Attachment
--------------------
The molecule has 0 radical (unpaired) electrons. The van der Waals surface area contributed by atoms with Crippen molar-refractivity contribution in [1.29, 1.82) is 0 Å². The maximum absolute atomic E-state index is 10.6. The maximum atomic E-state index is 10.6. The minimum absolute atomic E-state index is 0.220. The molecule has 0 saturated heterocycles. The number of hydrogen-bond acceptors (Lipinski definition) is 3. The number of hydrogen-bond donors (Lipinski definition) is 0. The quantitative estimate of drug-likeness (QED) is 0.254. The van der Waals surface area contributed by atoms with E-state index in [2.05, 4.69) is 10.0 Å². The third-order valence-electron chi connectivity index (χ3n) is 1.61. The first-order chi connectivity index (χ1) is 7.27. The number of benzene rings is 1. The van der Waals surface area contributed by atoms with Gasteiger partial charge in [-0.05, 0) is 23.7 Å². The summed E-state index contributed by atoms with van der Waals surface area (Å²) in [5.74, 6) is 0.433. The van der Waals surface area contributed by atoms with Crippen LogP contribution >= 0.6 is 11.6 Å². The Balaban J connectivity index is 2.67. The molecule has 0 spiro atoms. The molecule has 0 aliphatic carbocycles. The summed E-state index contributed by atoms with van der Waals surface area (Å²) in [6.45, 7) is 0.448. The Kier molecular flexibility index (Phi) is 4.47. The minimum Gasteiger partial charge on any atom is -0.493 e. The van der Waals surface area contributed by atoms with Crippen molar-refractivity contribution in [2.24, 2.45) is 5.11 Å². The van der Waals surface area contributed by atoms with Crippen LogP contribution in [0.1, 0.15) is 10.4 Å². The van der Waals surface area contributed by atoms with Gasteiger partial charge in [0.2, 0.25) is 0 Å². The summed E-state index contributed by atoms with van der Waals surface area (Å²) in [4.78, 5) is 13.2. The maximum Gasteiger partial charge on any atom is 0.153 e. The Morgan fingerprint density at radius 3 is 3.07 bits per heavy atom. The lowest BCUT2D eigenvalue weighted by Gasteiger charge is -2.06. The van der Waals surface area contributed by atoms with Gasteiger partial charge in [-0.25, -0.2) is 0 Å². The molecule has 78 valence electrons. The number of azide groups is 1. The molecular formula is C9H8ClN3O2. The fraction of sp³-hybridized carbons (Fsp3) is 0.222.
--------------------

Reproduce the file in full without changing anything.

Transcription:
The molecule has 0 radical (unpaired) electrons. The van der Waals surface area contributed by atoms with Crippen molar-refractivity contribution in [1.29, 1.82) is 0 Å². The maximum absolute atomic E-state index is 10.6. The maximum atomic E-state index is 10.6. The minimum absolute atomic E-state index is 0.220. The molecule has 0 saturated heterocycles. The number of hydrogen-bond acceptors (Lipinski definition) is 3. The number of hydrogen-bond donors (Lipinski definition) is 0. The quantitative estimate of drug-likeness (QED) is 0.254. The van der Waals surface area contributed by atoms with E-state index in [2.05, 4.69) is 10.0 Å². The third-order valence-electron chi connectivity index (χ3n) is 1.61. The first-order chi connectivity index (χ1) is 7.27. The number of benzene rings is 1. The van der Waals surface area contributed by atoms with Gasteiger partial charge in [-0.05, 0) is 23.7 Å². The summed E-state index contributed by atoms with van der Waals surface area (Å²) in [5.74, 6) is 0.433. The van der Waals surface area contributed by atoms with Crippen LogP contribution >= 0.6 is 11.6 Å². The Balaban J connectivity index is 2.67. The molecule has 0 spiro atoms. The molecule has 0 aliphatic carbocycles. The summed E-state index contributed by atoms with van der Waals surface area (Å²) in [6.45, 7) is 0.448. The Kier molecular flexibility index (Phi) is 4.47. The minimum Gasteiger partial charge on any atom is -0.493 e. The van der Waals surface area contributed by atoms with Crippen molar-refractivity contribution in [2.24, 2.45) is 5.11 Å². The van der Waals surface area contributed by atoms with Crippen LogP contribution in [0.1, 0.15) is 10.4 Å². The van der Waals surface area contributed by atoms with Gasteiger partial charge in [0.2, 0.25) is 0 Å². The summed E-state index contributed by atoms with van der Waals surface area (Å²) in [4.78, 5) is 13.2. The maximum Gasteiger partial charge on any atom is 0.153 e. The Morgan fingerprint density at radius 3 is 3.07 bits per heavy atom. The lowest BCUT2D eigenvalue weighted by Gasteiger charge is -2.06. The van der Waals surface area contributed by atoms with Gasteiger partial charge in [-0.25, -0.2) is 0 Å². The molecule has 78 valence electrons. The number of azide groups is 1. The molecular formula is C9H8ClN3O2. The fraction of sp³-hybridized carbons (Fsp3) is 0.222.